Note: If you are unfamiliar with stock options, then you probably should read this post before moving on.
If a stock option plan does not meet the IRS requirements for an incentive stock option (ISO) plan, then by default it is a nonqualified stock option plan (nonqual). Sometimes referred to as NQOs or QQSOs, nonquals do not provide any special tax treatment for holders. Nonquals can be granted to employees and nonemployees, as well as independent contractors and so on.
At the time of the grant, there is typically no taxable gain. The exception is if the current fair market value is higher than the exercise price – that is, when the option is in-the-money. But this is fairly rare. There is also no tax when the nonqual vests.
Instead, you will owe taxes when there is an exercise. In most cases, this requires that you come up with the cash to buy the stock. But if the company is publicly traded, it may provide for a cashless exercise. This means that a broker will make a temporary loan to exercise the option and then you will sell some or all of the stock to pay off the liability.
When you exercise the stock, you will recognize compensation income. In other words, it’s as if you earned wages – and this means you will be subject to ordinary tax rates. This will be the difference between the current FMV of the stock and the price you paid for the shares.
Example: A company grants you a nonqual to buy 4,000 shares at $10 each. A year goes by and 1,000 shares vest. You exercise the option by paying $10,000 for the shares. But the current FMV of the stock is $15. In this case, you have compensation income of $5,000 ($15,000 value of the stock minus the amount you paid).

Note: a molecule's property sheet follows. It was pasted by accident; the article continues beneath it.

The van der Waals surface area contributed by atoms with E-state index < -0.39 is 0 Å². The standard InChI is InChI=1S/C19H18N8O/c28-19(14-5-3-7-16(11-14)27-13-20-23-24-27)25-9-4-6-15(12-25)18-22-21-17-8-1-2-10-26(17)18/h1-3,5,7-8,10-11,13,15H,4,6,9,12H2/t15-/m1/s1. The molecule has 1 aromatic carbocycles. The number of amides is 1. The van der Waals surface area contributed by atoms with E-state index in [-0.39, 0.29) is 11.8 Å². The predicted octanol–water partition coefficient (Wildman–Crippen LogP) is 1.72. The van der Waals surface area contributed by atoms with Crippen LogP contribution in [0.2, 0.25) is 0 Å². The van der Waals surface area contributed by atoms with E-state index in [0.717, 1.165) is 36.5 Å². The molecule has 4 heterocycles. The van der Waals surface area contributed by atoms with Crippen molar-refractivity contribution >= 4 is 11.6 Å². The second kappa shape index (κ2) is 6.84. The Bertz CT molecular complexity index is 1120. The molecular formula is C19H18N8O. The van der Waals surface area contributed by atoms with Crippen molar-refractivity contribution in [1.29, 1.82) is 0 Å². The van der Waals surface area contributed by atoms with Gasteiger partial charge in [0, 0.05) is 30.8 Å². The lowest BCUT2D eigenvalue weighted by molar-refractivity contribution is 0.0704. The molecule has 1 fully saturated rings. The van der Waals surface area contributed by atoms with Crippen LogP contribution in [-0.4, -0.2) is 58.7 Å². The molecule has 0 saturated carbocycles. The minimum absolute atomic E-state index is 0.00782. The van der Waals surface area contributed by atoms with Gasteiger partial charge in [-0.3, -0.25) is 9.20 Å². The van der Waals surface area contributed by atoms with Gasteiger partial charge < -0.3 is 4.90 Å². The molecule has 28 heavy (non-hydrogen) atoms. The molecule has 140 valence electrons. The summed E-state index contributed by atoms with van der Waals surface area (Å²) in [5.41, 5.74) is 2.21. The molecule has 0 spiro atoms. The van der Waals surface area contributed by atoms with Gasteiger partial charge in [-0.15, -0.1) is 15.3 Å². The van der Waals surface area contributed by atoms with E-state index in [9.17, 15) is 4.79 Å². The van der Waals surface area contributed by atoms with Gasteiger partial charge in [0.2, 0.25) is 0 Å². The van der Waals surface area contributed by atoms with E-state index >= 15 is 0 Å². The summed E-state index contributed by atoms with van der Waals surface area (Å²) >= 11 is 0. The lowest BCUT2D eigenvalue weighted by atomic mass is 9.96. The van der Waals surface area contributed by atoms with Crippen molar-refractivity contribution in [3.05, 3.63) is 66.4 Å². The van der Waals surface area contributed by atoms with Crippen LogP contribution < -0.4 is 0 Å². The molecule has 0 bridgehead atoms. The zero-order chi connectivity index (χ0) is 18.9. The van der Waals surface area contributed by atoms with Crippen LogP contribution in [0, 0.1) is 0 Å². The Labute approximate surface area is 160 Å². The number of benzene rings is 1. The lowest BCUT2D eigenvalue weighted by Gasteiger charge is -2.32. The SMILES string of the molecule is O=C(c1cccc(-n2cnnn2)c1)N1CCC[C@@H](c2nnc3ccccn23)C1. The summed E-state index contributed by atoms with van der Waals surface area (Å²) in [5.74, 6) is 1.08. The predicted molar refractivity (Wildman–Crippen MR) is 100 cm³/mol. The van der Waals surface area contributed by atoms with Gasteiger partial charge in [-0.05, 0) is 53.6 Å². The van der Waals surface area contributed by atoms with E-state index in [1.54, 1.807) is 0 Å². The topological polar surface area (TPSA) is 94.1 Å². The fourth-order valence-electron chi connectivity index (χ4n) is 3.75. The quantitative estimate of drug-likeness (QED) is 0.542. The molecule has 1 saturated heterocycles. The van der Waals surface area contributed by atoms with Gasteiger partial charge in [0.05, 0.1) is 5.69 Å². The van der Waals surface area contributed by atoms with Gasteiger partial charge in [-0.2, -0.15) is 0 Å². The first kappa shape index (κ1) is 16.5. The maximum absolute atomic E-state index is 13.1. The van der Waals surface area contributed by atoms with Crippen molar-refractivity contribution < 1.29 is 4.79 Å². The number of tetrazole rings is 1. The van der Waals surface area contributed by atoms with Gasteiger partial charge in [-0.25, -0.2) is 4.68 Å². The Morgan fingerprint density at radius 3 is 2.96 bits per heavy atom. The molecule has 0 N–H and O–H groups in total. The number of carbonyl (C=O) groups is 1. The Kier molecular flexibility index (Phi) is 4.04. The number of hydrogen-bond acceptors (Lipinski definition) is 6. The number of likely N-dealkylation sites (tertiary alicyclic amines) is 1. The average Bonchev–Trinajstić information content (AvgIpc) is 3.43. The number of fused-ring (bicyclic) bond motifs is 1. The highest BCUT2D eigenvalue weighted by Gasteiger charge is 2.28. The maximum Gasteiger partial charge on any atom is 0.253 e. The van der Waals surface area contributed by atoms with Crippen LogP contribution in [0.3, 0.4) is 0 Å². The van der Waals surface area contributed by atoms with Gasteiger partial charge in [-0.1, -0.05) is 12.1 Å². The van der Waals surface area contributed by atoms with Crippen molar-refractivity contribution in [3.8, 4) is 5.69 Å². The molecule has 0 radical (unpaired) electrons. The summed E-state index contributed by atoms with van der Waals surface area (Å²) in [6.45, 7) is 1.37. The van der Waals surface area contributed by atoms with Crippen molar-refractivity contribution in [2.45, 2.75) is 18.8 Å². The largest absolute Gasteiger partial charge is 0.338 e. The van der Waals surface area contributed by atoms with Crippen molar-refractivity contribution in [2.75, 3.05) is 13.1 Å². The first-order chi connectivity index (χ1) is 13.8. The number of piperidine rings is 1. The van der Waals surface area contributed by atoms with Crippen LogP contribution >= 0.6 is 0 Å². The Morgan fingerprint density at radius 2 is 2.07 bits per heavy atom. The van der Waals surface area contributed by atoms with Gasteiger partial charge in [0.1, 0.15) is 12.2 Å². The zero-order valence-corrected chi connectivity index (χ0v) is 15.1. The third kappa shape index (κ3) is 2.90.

If you are an employee of the company, then there will be withholding on your W-2. Oh, and it does not matter if you have a tough time selling the shares! You will still need to pay cash for the taxes owed.
As is often the case, the withholding may not be enough. What to do? You may consider making estimated payments to cover the tax bill.
Now, if you are not an employee, then you will get a Form 1099-MISC. It will show the gross proceeds of the exercise of the nonqual. Again, you will owe ordinary taxes on this and it is also probably a good idea to do estimated payments.
OK, then what happens when you sell the stock? If you do so under one year from the exercise, you will have a short-term gain or loss. If not, you will get a long-term gain or loss, of course.
To determine the amount, you need to make adjustments. To see, let’s continue our example: You sell 1,000 shares of the company after one year of the exercise of the nonqual. The total value comes to $30,000.
But you do not have to pay taxes on the whole amount. Rather, you need to figure out your basis. Part of this will be the amount you already paid for the stock, which was $10,000. But you also include the compensation income recognized: $5,000.
You then subtract these from the total proceeds of the sale:
$30,000 – $15,000 = $15,000
Thus, you will have a $15,000 long-term capital gain.